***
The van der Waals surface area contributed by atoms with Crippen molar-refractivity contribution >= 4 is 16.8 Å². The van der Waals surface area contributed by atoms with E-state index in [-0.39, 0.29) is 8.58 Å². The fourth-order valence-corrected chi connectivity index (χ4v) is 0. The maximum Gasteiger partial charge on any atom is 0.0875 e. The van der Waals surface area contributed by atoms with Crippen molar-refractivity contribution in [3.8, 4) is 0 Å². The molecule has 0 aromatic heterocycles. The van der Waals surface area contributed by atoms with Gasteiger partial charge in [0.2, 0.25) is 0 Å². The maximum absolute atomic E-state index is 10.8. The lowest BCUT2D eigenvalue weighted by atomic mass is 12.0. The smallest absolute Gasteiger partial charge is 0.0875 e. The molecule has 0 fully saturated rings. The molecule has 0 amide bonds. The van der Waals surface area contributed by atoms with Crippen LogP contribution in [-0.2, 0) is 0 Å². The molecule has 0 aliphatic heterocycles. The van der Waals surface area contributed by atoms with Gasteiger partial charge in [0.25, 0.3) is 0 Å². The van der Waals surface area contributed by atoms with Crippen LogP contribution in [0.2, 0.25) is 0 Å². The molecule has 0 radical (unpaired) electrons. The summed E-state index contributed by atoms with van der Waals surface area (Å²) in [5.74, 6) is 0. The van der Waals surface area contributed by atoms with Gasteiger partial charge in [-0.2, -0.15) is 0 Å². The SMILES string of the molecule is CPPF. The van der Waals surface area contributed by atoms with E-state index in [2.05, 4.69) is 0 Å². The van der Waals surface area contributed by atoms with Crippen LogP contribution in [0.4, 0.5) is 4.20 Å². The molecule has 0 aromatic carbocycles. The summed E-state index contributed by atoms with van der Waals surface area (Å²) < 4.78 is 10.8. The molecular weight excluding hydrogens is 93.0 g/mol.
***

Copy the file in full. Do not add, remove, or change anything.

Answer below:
The van der Waals surface area contributed by atoms with Crippen molar-refractivity contribution >= 4 is 16.8 Å². The van der Waals surface area contributed by atoms with E-state index in [-0.39, 0.29) is 8.58 Å². The fourth-order valence-corrected chi connectivity index (χ4v) is 0. The maximum Gasteiger partial charge on any atom is 0.0875 e. The van der Waals surface area contributed by atoms with Crippen molar-refractivity contribution in [3.8, 4) is 0 Å². The molecule has 0 aromatic heterocycles. The van der Waals surface area contributed by atoms with Gasteiger partial charge in [0.2, 0.25) is 0 Å². The maximum absolute atomic E-state index is 10.8. The lowest BCUT2D eigenvalue weighted by atomic mass is 12.0. The smallest absolute Gasteiger partial charge is 0.0875 e. The molecule has 0 fully saturated rings. The molecule has 0 amide bonds. The van der Waals surface area contributed by atoms with Crippen LogP contribution in [-0.2, 0) is 0 Å². The molecule has 0 aliphatic heterocycles. The van der Waals surface area contributed by atoms with Gasteiger partial charge in [0.25, 0.3) is 0 Å². The van der Waals surface area contributed by atoms with Crippen LogP contribution in [0.2, 0.25) is 0 Å². The molecule has 0 radical (unpaired) electrons. The summed E-state index contributed by atoms with van der Waals surface area (Å²) in [5.74, 6) is 0. The van der Waals surface area contributed by atoms with Gasteiger partial charge in [-0.2, -0.15) is 0 Å². The SMILES string of the molecule is CPPF. The van der Waals surface area contributed by atoms with E-state index in [2.05, 4.69) is 0 Å². The van der Waals surface area contributed by atoms with Crippen LogP contribution in [0.4, 0.5) is 4.20 Å². The molecule has 0 aromatic carbocycles. The summed E-state index contributed by atoms with van der Waals surface area (Å²) < 4.78 is 10.8. The molecular weight excluding hydrogens is 93.0 g/mol.